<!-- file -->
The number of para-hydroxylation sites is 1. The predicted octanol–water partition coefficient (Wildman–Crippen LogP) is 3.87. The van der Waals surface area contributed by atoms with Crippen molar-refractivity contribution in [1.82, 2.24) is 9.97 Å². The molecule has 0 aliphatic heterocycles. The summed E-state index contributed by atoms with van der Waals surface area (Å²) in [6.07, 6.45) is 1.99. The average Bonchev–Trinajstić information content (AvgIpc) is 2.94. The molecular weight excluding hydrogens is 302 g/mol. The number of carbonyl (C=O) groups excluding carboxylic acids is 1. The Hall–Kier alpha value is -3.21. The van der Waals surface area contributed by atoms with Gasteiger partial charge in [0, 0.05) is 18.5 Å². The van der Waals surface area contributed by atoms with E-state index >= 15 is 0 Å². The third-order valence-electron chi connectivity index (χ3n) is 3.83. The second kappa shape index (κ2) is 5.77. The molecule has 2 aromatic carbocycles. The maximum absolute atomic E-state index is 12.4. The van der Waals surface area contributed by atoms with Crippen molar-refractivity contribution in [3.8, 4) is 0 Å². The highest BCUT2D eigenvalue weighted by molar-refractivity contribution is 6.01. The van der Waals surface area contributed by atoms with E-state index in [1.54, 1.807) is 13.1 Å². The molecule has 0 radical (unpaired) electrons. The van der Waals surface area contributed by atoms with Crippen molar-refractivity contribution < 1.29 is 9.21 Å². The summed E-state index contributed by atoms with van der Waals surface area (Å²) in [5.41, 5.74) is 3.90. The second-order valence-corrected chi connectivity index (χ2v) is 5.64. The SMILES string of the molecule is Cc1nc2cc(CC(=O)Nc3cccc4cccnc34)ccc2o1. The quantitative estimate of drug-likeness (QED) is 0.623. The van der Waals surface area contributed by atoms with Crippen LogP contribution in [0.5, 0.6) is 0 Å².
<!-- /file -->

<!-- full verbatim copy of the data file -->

The number of para-hydroxylation sites is 1. The predicted octanol–water partition coefficient (Wildman–Crippen LogP) is 3.87. The van der Waals surface area contributed by atoms with Crippen molar-refractivity contribution in [1.82, 2.24) is 9.97 Å². The molecule has 0 aliphatic heterocycles. The summed E-state index contributed by atoms with van der Waals surface area (Å²) in [6.07, 6.45) is 1.99. The average Bonchev–Trinajstić information content (AvgIpc) is 2.94. The molecular weight excluding hydrogens is 302 g/mol. The number of carbonyl (C=O) groups excluding carboxylic acids is 1. The Hall–Kier alpha value is -3.21. The van der Waals surface area contributed by atoms with Gasteiger partial charge in [0, 0.05) is 18.5 Å². The van der Waals surface area contributed by atoms with E-state index >= 15 is 0 Å². The third-order valence-electron chi connectivity index (χ3n) is 3.83. The second kappa shape index (κ2) is 5.77. The molecule has 2 aromatic carbocycles. The maximum absolute atomic E-state index is 12.4. The van der Waals surface area contributed by atoms with Crippen molar-refractivity contribution in [3.8, 4) is 0 Å². The highest BCUT2D eigenvalue weighted by molar-refractivity contribution is 6.01. The van der Waals surface area contributed by atoms with E-state index in [1.54, 1.807) is 13.1 Å². The molecule has 0 radical (unpaired) electrons. The van der Waals surface area contributed by atoms with Crippen molar-refractivity contribution < 1.29 is 9.21 Å². The summed E-state index contributed by atoms with van der Waals surface area (Å²) in [5.41, 5.74) is 3.90. The second-order valence-corrected chi connectivity index (χ2v) is 5.64. The SMILES string of the molecule is Cc1nc2cc(CC(=O)Nc3cccc4cccnc34)ccc2o1. The quantitative estimate of drug-likeness (QED) is 0.623. The van der Waals surface area contributed by atoms with Crippen LogP contribution in [0.5, 0.6) is 0 Å².